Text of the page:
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  1. #1
    stradibarrius's Avatar
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    Best way to clean a focusing screen?

    I just bought a new focusing screen for my Nikon F4 and it has a fingerprint on it. I know cleaning focusing screens can be tricky so I wondered if any one knew any SAFE tricks?
    "Generalizations are made because they are generally true"
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  2. #2
    CGW
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    Quote Originally Posted by stradibarrius View Post
    I just bought a new focusing screen for my Nikon F4 and it has a fingerprint on it. I know cleaning focusing screens can be tricky so I wondered if any one knew any SAFE tricks?
    The truth? Don't unless it's glass. If the print is on the smooth side, then blow/brush off any dust and be careful with the scrubbing. I use eyeglass cleaner and a clean soft cotton flannel cloth laundered without fabric softener.
    Last edited by CGW; 02-24-2012 at 09:22 AM. Click to view previous post history.

  3. #3

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    Quote Originally Posted by CGW View Post
    The truth? Don't unless it's glass. If the print is on the smooth side, then blow/brush off any dust and be careful with the scrubbing. I use eyeglass cleaner and a clean soft cotton flannel cloth laundered without fabric softener.
    What CGW said. If it came to you with a fingerprint, return it for one without a fingerprint.

  4. #4

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    I almost started a thread yesterday asking for advice on cleaning an F/F2 screen.

    There are already quite a few threads on the topic if one searches. After going through a few of them, I came away with the impression that it's best to leave your focusing screen alone unless you really know what you're doing.

    The other day I scratched up my (glass) G2 screen by wiping it gently with a dry microfiber cloth. I didn't get any of the gunk off the screen, and actually left some lint on the microprism dot which would not budge afterward, even with a blast of compressed air.

    Dots and smudges on the screen are hell if you're compulsive like me.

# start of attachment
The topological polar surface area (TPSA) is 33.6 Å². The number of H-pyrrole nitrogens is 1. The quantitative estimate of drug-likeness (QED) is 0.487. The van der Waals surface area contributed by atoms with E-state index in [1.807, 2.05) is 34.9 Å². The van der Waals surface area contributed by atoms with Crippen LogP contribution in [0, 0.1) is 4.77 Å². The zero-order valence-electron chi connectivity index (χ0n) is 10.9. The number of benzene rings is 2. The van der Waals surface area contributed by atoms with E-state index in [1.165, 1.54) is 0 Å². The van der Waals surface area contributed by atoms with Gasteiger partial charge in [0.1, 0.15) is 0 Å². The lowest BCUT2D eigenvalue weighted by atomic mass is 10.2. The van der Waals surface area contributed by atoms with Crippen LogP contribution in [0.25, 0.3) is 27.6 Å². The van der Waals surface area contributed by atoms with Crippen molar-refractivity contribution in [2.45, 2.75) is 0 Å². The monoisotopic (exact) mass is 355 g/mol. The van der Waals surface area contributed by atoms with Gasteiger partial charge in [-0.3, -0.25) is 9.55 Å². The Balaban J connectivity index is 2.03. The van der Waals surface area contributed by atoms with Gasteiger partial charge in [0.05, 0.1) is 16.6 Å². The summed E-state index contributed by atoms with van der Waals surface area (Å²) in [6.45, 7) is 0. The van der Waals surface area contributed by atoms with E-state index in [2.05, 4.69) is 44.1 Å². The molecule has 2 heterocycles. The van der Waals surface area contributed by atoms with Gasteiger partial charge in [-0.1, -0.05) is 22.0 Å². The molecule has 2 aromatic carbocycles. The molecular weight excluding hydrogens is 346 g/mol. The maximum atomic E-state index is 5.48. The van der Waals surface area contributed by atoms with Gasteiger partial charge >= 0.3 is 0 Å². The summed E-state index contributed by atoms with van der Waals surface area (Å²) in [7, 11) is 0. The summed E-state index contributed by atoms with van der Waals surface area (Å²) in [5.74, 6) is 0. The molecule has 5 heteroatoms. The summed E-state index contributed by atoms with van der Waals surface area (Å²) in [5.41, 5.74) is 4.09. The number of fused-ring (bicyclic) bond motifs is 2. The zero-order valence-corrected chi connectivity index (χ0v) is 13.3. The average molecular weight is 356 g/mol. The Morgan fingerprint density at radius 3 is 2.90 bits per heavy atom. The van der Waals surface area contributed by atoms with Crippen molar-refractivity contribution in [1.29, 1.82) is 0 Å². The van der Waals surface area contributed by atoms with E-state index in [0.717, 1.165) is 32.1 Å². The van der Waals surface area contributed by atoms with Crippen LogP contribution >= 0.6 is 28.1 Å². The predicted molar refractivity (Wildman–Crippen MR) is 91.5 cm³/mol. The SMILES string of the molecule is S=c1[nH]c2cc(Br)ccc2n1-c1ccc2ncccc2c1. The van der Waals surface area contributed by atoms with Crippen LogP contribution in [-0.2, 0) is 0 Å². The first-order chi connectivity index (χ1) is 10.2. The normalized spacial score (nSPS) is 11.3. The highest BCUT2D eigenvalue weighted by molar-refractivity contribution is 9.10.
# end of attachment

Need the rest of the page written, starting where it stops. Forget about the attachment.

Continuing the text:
5. #5
    Rol_Lei Nut's Avatar
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    If the screen is made of two parts in a frame (like the F/F2 ones), you need to take it apart first.

    Then gently wash the parts in lukewarm water and a detergent (dishwashing liquid). A final rinse should be in a very dilute solution of Photoflo (if you have it), baby shampoo, very dilute wasing up liquid or similar (to avoid water drying marks but pure & diluted enough not to leave any traces of its own), shaken well and let dry in a clean place (do not touch surfaces after the first washing).

    I've made many very grotty screens look new again this way (both glass and plastic - as long as they can be removed from the camera).

    If the print is on the smooth side of a screen, then it can be wiped off without a complete washing (also possible if plastic, but veeery gently...).
    M6, SL, SL2, R5, P6x7, SL3003, SL35-E, F, F2, FM, FE-2, Varex IIa

  6. #6
    Ian Grant's Avatar
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    Rol-Lei Nut has it right, I've cleaned a lot of screens from a variety of cameras and warm water and washing up liquid to get the grime off, but very gently so as not to scratch, then wash well with running water. I use a glass cleaner for the final rinse as it drains & drys with no marks.

    I never dry clean lenses or screens I always use a proper liquid glass cleaner. About 8 years ago I bought a 10x8 camera with a 12" Dago described as having slight separation, a wet clean removed 70+ years of accumulated filth pushed to the edges by poor cleaning There was no separation

    Clean properly and well and you get as good as new in most cases.

    Ian



 

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